Treinen's issues may mean a change at closer

Treinen's issues may mean a change at closer

ATLANTA -- The Nationals are considering making a change at closer after another rocky ninth inning in Tuesday's 3-1 victory over the Braves at SunTrust Park.

"We got to do something to shore up our closer situation because this ain't working," manager Dusty Baker said.

Blake Treinen, who was named the closer after winning a competition this spring, has continued to struggle in the role and has had trouble finding the strike zone in his last two outings.

Treinen began Tuesday's ninth inning with a three-run lead and promptly gave up a single to Freddie Freeman. He forced Nick Markakis into a forceout at second before his outing went completely south. Brandon Phillips singled to right field, and Treinen surrendered back-to-back walks to Tyler Flowers and Kurt Suzuki, the latter of which forced in a run and ended the night for Treinen.

"It [stinks]," Treinen said. "You want to finish the game. ... It [stinks]."

Suzuki's bases-loaded walk

The Nationals searched for an experienced closer this offseason but struck out trying to land one through free agency. The Giants outbid the Nats for Mark Melancon. Washington offered Kenley Jansen more money, but he ultimately decided to return to the Dodgers. The Nats were interested in other relievers with experience pitching the ninth inning, but they were not able to acquire anyone.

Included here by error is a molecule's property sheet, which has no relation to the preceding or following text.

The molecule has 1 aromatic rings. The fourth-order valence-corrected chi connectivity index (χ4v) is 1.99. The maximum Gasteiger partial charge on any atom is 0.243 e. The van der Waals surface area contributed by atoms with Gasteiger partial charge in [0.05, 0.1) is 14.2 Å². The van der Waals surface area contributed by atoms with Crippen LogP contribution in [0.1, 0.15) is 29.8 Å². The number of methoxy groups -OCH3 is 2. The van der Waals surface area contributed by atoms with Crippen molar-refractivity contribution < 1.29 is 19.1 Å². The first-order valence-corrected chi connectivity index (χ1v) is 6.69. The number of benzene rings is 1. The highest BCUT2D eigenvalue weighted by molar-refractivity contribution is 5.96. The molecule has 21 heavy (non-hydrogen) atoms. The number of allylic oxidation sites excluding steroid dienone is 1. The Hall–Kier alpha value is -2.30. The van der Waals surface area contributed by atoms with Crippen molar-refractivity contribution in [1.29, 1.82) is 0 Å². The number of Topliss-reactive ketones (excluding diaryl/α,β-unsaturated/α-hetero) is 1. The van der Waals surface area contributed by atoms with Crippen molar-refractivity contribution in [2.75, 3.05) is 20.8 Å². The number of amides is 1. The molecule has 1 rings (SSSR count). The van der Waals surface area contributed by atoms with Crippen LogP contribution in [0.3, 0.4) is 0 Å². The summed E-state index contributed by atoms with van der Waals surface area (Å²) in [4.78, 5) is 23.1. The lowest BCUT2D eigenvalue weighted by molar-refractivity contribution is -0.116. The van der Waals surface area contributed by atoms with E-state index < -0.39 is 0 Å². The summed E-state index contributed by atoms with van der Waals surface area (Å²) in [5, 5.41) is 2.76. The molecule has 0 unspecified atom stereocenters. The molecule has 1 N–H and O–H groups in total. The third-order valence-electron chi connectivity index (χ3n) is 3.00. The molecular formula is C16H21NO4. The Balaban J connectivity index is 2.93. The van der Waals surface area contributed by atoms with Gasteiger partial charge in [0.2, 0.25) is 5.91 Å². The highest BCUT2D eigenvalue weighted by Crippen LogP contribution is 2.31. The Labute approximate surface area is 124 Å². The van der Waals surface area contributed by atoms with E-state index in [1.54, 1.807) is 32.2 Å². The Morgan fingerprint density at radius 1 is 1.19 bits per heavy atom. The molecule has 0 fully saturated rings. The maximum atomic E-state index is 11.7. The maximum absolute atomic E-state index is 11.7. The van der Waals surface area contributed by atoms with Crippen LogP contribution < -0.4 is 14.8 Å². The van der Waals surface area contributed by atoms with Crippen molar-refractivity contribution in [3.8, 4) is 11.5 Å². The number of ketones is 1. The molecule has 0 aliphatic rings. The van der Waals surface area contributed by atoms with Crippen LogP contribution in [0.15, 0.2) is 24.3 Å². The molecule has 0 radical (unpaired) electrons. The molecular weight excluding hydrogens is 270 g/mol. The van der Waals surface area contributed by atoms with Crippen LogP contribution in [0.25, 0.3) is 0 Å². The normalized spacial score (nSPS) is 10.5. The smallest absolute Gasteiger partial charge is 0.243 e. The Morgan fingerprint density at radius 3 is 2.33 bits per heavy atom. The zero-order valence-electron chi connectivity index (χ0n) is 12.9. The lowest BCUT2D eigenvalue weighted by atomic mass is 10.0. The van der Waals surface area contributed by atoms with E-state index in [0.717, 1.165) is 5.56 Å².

Still, the Nats said they were not concerned because their in-house options were capable of handling the job. In Spring Training, they debated between the three pitchers they saw as most capable -- Koda Glover, Shawn Kelley and Treinen, who ultimately won out because of his durability compared to the other two pitchers and his dynamic sinker.

But Treinen has not been sharp to start the season. In eight appearances, he has given up five runs in 6 1/3 innings (7.11 ERA) with six walks.

"Walks and guys that are not supposed to be hitting him that hard are hitting him," Baker said regarding the most concerning signs for Treinen. "I don't know. We just got to talk about it."

The Nationals' bullpen as a whole has struggled to start the season, but if the team makes a change at closer, Kelley seems to be the favorite. He was the one Baker called upon to escape a bases-loaded jam in the ninth. Kelley has now recorded four consecutive scoreless appearances and has emerged as their most stable reliever.

"I'm just trying to pick [Treinen] up," Kelley said. "Just like you do any other time when one of your boys goes out there and leaves some runners on and doesn't have it that night."

Jamal Collier covers the Nationals for MLB.com. Follow him on Twitter at @jamalcollier. This story was not subject to the approval of Major League Baseball or its clubs.